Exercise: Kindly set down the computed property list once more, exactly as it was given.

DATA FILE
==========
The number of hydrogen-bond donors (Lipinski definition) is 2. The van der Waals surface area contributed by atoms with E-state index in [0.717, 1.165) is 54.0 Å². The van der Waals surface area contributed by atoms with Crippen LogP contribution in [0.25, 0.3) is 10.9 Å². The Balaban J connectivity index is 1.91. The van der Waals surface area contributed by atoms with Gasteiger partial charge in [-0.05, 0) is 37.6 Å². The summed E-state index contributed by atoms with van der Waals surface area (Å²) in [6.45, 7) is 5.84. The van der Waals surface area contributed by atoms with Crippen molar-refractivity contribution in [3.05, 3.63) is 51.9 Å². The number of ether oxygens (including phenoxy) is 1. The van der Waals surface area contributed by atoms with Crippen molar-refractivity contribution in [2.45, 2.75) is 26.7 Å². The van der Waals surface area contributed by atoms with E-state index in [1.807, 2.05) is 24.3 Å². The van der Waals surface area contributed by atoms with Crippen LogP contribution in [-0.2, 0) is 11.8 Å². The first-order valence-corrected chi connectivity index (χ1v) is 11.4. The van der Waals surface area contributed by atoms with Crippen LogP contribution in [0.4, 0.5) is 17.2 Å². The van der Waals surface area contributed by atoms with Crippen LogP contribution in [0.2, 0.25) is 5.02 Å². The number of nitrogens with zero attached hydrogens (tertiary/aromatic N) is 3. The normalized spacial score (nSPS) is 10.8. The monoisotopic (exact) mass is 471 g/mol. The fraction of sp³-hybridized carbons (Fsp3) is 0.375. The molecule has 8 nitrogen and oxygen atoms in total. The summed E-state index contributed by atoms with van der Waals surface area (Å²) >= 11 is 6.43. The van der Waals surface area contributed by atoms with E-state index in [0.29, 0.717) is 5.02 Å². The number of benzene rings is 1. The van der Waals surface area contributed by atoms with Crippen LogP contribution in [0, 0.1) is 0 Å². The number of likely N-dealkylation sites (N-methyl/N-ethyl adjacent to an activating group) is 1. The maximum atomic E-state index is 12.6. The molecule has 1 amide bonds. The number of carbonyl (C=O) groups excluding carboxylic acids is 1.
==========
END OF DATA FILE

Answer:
The number of hydrogen-bond donors (Lipinski definition) is 2. The van der Waals surface area contributed by atoms with E-state index in [0.717, 1.165) is 54.0 Å². The van der Waals surface area contributed by atoms with Crippen LogP contribution in [0.25, 0.3) is 10.9 Å². The Balaban J connectivity index is 1.91. The van der Waals surface area contributed by atoms with Gasteiger partial charge in [-0.05, 0) is 37.6 Å². The summed E-state index contributed by atoms with van der Waals surface area (Å²) in [6.45, 7) is 5.84. The van der Waals surface area contributed by atoms with Crippen molar-refractivity contribution in [3.05, 3.63) is 51.9 Å². The number of ether oxygens (including phenoxy) is 1. The van der Waals surface area contributed by atoms with Crippen molar-refractivity contribution in [2.45, 2.75) is 26.7 Å². The van der Waals surface area contributed by atoms with E-state index in [1.807, 2.05) is 24.3 Å². The van der Waals surface area contributed by atoms with Crippen LogP contribution in [-0.2, 0) is 11.8 Å². The first-order valence-corrected chi connectivity index (χ1v) is 11.4. The van der Waals surface area contributed by atoms with Crippen LogP contribution in [0.4, 0.5) is 17.2 Å². The van der Waals surface area contributed by atoms with Crippen LogP contribution in [0.2, 0.25) is 5.02 Å². The number of nitrogens with zero attached hydrogens (tertiary/aromatic N) is 3. The normalized spacial score (nSPS) is 10.8. The monoisotopic (exact) mass is 471 g/mol. The fraction of sp³-hybridized carbons (Fsp3) is 0.375. The molecule has 8 nitrogen and oxygen atoms in total. The summed E-state index contributed by atoms with van der Waals surface area (Å²) >= 11 is 6.43. The van der Waals surface area contributed by atoms with E-state index in [0.29, 0.717) is 5.02 Å². The number of benzene rings is 1. The van der Waals surface area contributed by atoms with Crippen LogP contribution in [0, 0.1) is 0 Å². The number of likely N-dealkylation sites (N-methyl/N-ethyl adjacent to an activating group) is 1. The maximum atomic E-state index is 12.6. The molecule has 1 amide bonds. The number of carbonyl (C=O) groups excluding carboxylic acids is 1.